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President's Column

Friday, August 3

Washington's tax structure is working

All eyes were on Seattle this spring as the city council passed — and then quickly repealed — a head tax on employees.

The $275 tax per employee, which would have been levied annually on roughly 500 of the city’s larger employers, was intended to raise money to combat the city’s homelessness crisis. But the idea of placing a tax on job-creation left many observers shaking their heads.

The city thankfully reconsidered the idea before it took effect, but larger discussions about tax policy in Washington continue to reverberate. What type of taxes, and how much, should Washington place on its families and employers? Does the state’s tax structure need an overhaul?

In July, the state’s Work Group on Tax Structure Reform held a series of public meetings in Spokane, Yakima and Vancouver to solicit feedback on some of those questions. The temporary work group, authorized by the Legislature in 2017, is looking for ways to improve the tax system.

At the same time, advocacy groups are attempting to build support for a capital gains tax or a state income tax, something that has come up frequently over the years but has yet to win support from voters. The idea of an income tax in Washington has proven to be as popular as the idea of a sales tax in Oregon.

Some who favor a capital gains tax or income tax used the work group’s public meetings as an opportunity to make their case.

But based on the outcry that Seattle’s attempted head tax generated, it’s not clear that a new tax would be any more popular now than it has been in the past, even in parts of the state that are more open to new taxes. The cumulative effect of higher property taxes, a new soda tax, higher car tab fees, and a potential local improvement tax (LID) to pay for waterfront improvements in Seattle may have stretched the public to its limit.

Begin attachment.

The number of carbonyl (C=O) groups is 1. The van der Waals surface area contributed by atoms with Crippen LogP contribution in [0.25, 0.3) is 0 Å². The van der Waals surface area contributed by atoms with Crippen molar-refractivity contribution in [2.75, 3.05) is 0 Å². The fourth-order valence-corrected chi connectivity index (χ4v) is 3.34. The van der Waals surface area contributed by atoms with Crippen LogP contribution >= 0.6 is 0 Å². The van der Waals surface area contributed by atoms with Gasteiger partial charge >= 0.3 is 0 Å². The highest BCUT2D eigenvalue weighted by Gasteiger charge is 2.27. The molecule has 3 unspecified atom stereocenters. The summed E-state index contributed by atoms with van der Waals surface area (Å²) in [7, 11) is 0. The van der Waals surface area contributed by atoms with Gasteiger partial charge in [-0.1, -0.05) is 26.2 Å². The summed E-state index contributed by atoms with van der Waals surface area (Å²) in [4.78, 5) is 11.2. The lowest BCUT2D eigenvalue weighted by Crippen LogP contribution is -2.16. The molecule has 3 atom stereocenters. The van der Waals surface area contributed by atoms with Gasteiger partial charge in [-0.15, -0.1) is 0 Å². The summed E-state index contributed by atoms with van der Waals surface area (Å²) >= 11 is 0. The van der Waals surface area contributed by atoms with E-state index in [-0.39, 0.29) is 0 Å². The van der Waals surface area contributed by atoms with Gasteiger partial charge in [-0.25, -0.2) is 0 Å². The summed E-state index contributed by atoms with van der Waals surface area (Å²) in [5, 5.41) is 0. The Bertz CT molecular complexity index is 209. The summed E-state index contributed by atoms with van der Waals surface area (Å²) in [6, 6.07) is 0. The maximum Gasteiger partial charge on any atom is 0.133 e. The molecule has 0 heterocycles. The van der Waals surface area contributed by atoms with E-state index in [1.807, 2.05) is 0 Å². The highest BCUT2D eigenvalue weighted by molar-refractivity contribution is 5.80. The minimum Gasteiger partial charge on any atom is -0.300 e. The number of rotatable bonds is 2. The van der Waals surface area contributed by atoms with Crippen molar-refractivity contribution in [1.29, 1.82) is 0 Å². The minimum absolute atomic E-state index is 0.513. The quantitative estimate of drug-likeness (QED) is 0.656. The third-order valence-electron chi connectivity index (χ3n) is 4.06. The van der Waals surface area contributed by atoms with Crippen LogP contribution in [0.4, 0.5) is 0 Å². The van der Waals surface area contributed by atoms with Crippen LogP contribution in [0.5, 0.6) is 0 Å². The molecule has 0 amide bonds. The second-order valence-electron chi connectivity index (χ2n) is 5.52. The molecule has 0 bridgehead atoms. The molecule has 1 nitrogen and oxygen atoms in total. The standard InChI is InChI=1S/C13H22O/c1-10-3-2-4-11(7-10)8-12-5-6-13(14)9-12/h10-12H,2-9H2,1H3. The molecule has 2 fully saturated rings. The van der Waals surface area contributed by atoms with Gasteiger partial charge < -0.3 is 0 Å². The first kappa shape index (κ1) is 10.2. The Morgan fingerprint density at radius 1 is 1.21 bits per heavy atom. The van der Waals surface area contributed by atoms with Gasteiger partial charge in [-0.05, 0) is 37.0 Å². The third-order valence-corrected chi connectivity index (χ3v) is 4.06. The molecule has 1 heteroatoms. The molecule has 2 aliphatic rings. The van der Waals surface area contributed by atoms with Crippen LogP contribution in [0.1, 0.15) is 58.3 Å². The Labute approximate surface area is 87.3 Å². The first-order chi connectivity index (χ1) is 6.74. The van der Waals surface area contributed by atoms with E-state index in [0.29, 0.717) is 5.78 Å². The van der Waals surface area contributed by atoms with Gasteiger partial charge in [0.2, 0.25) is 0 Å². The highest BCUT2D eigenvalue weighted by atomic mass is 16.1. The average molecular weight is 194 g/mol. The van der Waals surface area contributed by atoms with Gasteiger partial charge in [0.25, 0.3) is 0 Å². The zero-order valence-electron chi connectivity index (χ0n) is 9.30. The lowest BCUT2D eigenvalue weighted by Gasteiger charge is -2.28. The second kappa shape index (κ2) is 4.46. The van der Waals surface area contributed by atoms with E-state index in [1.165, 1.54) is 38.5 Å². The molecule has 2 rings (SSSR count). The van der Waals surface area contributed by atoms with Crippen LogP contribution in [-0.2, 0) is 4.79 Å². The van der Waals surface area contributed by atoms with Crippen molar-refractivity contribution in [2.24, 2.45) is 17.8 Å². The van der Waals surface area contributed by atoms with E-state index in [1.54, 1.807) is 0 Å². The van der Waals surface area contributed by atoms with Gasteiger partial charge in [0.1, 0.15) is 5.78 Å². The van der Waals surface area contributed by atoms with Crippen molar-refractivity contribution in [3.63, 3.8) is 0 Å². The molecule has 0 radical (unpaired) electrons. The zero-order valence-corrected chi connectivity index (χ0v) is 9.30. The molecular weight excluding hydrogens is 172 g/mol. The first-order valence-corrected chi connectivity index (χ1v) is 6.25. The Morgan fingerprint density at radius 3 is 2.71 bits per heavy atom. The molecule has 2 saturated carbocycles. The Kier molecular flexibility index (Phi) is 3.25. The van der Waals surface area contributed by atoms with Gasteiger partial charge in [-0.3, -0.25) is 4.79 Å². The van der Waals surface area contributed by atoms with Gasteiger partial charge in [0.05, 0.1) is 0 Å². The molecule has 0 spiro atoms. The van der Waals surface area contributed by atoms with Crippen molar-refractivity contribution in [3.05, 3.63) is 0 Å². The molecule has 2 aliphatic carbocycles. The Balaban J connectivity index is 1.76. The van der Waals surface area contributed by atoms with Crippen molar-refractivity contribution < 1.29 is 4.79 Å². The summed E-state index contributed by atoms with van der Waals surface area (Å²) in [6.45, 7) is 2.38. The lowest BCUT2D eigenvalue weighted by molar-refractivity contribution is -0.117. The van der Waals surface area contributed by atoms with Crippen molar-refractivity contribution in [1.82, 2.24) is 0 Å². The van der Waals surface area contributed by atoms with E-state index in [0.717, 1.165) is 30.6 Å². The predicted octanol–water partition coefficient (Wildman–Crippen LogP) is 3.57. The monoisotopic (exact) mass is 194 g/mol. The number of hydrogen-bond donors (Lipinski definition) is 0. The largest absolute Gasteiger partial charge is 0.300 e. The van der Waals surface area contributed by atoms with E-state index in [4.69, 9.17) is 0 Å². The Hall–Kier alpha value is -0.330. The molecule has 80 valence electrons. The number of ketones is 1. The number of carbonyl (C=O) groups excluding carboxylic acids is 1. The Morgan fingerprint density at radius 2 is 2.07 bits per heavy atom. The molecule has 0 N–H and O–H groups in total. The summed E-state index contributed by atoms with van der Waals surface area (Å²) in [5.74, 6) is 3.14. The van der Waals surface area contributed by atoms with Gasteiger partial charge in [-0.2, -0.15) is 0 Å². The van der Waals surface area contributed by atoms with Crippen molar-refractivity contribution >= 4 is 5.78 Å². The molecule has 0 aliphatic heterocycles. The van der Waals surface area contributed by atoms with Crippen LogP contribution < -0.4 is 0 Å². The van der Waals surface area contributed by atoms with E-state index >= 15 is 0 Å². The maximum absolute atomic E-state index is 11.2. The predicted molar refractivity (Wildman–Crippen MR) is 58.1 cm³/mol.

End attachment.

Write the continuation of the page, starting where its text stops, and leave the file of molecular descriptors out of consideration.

It’s also not clear that a new tax is needed. The current tax system is not perfect, but judging by the health of the economy, it is working. Under the current system, Washington has a vibrant, growing economy and tax collections are growing.

Consider that since 2005, the state has added jobs at higher than the national average. Last year, personal income growth in Washington was the highest in the nation. Washington once again led the U.S. in GDP growth in the first quarter of 2018. The individual tax burden is relatively low compared to other states. And the July revenue forecast projected an additional $41 million in state revenue over the previous forecast.

It’s true that many rural parts of the state have not enjoyed the same economic growth as the urban areas, and some sectors of the economy — notably manufacturing — are underperforming. But overall, the Washington economy is dynamic and relatively healthy.

Proponents of an income tax or capital gains tax suggest that Washington’s tax structure is unfair because it is the “most regressive” in the state. But that claim is based on a deeply flawed 2015 report by the Institute on Taxation and Economic Policy. The Washington Research Council examined the claim and found that Washington’s tax system, like every other state, is progressive when viewed in the context of combined federal, state and local taxes.

Rather than looking only at making taxes more progressive, it’s helpful to look at ways to make spending more progressive and efficient. We can reduce poverty and increase upward mobility by investing in education, training and other efforts that employers are working on.

This spring, all eyes were on Seattle. In January, the focus will shift back to Olympia for the start of the 2019 legislative session.

As lawmakers and others consider Washington’s tax structure, we hope they would focus on maintaining our economic momentum and making improvements that strengthen the economy in key sectors that are underperforming and in the parts of the state that are missing out on the recent growth.

In Seattle — and every other community in Washington — we must continue growing the economy and encouraging jobs.

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